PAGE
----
General Question

15barcam's avatar

I need help find tuning my science fair question. HELP?

Asked by 15barcam (751points) January 5th, 2011

I’ve done my test on the radioactivity levels in granite countertops used in peoples’ homes. The general question i have in mind is “What is the range of radioactivity levels in granite counter tops and are the levels high enough to effect a person?” but lets all admit, that sounds pretty bad. Any ideas? I can tweak the wording as much as a want, but I can only redirect the question a tiny bit. I need to know as quickly as possible; my sciene teacher expects me to know by tomarrow for a GRADE and a big one too!

Observing members: 0 Composing members: 0

12 Answers

Simone_De_Beauvoir's avatar

What are the range and effects of radioactivity levels found in granite counter tops?

jaytkay's avatar

A measurement of a non-granite top would be good. A bunch of them would be better.

Then the question can be “Are radioactivity levels higher in peoples’ homes with granite countertops?”

Whether they are harmful? I would Google for acceptable levels of background radiation in households.

6rant6's avatar

“Just how deadly are your kitchen counters?”

but then I’m in marketing

CyanoticWasp's avatar

Well… first things first: Welcome to Fluther.

As you start to study radioactivity you’ll find that no one even knows for certain if there are measurable human effects to radioactivity below a certain level of around 25 Rem. There are some scientists who think that there are small effects, and they may actually be beneficial, and others who think that there are ‘slight changes’ in blood only, and those effects are minimal and neither bad nor good. Above 25 Rem there are more and more changes detected.

So 25 Rem is set as a threshold lifetime dose that “we don’t have to worry about”, which is why the NRC sets an allowable annual dose at (I think I recall) around 2.5 Rem, and in practice limits the exposure of radiation workers to much less than that, in order to ensure that they never exceed the annual dose.

This means that in order to be commercially available for sale in the USA, your granite counter top (or any other consumer product sold without restrictions) has to emit less than 2 mR (milli-Rem, or 1/1000 th of a Rem) per hour at a minimal distance. In other words, you can detect and measure some amount of radiation from the product, but nothing that you could then measure for its effect in people, at least not with whatever tools and methodology you’re likely to use in a school science project.

Some of the suggested studies aren’t bad, but one thing that you’re going to need as you study ‘radioactivity in granite counter tops’ is the background radiation in people’s homes even without granite. Concrete has some radioactivity, as well as the radon that some people still have in their homes. And since many parts of the country (New England, for example) are close to granite ledges, then they’ll already have some background radiation from that. Parts of the Rocky Mountains and the High Plains will also have more cosmic radiation, because of the thinner atmosphere overhead (and the rocks near the surface), and areas near coal deposits also may have ‘significant’ (though not ‘unsafe’) levels of radiation.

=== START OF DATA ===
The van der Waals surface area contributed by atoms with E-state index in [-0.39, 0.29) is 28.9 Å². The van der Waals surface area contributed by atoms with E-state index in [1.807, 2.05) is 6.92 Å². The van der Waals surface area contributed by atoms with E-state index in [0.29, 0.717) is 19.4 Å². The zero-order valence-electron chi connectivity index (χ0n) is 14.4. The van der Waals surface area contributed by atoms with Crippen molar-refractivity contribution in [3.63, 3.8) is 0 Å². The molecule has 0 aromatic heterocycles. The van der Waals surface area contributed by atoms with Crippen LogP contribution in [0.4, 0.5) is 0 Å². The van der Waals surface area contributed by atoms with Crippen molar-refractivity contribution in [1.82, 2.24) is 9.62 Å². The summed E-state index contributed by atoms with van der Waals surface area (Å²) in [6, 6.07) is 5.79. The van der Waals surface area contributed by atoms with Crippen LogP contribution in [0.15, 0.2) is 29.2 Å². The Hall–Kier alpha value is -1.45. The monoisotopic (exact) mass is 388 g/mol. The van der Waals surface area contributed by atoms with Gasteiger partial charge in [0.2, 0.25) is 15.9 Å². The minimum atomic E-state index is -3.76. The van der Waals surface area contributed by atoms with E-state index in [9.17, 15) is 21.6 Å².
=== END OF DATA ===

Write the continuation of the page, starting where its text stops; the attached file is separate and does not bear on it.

There’s a lot to know about radiation, and it’s a good project to get into, but… there’s a limit to how much you can learn about it in one night in order to submit any kind of testable hypothesis for your science project tomorrow.

Cruiser's avatar

Cite facts from the EPA and Marble Institute

Good luck!

crisw's avatar

I taught science fair for years. A few suggestions (CyanoticWasp had some great ones as well!)-

I am sure you are aware that you aren’t really doing an experiment, as you aren’t manipulating anything, you are just measuring something. If that’s OK with your teacher, that’s fine, but many times teachers are looking for actual experiments.

What was your hypothesis? “What is the range of radioactivity levels in granite counter tops and are the levels high enough to [a]ffect a person?”.” isn’t really a hypothesis. “Levels of radiation in granite countertops contribute significantly to human radiation exposure” would be a hypothesis.

Have you already collected your data? If so, what was your control for background radiation? What did your data show? How did you determine if any measurements were statistically significant? If you haven’t done these yet, how do you plan to do them?

Smashley's avatar

These guys have good ideas, I just wanted to add, WHATEVER you do, remember that “effect” is a noun, “AFFECT” is the verb.

gailcalled's avatar

@Smashley: Don’t confuse us.

Both affect and effect are nouns and verbs. Read all about them

15barcam's avatar

ummm, why am i sneaky devil? I forgot my last password

Smashley's avatar

@gailcalled – Fair enough, in those exceptions, you are correct. It is a good general rule of thumb though; something the OP would have benefited from thinking of.

gailcalled's avatar

@Smashley: I know, I know. Baby steps initially.

Answer this question




to answer.

This question is in the General Section. Responses must be helpful and on-topic.

Your answer will be saved while you login or join.

Have a question? Ask Fluther!

What do you know more about?
Knowledge Networking @ Fluther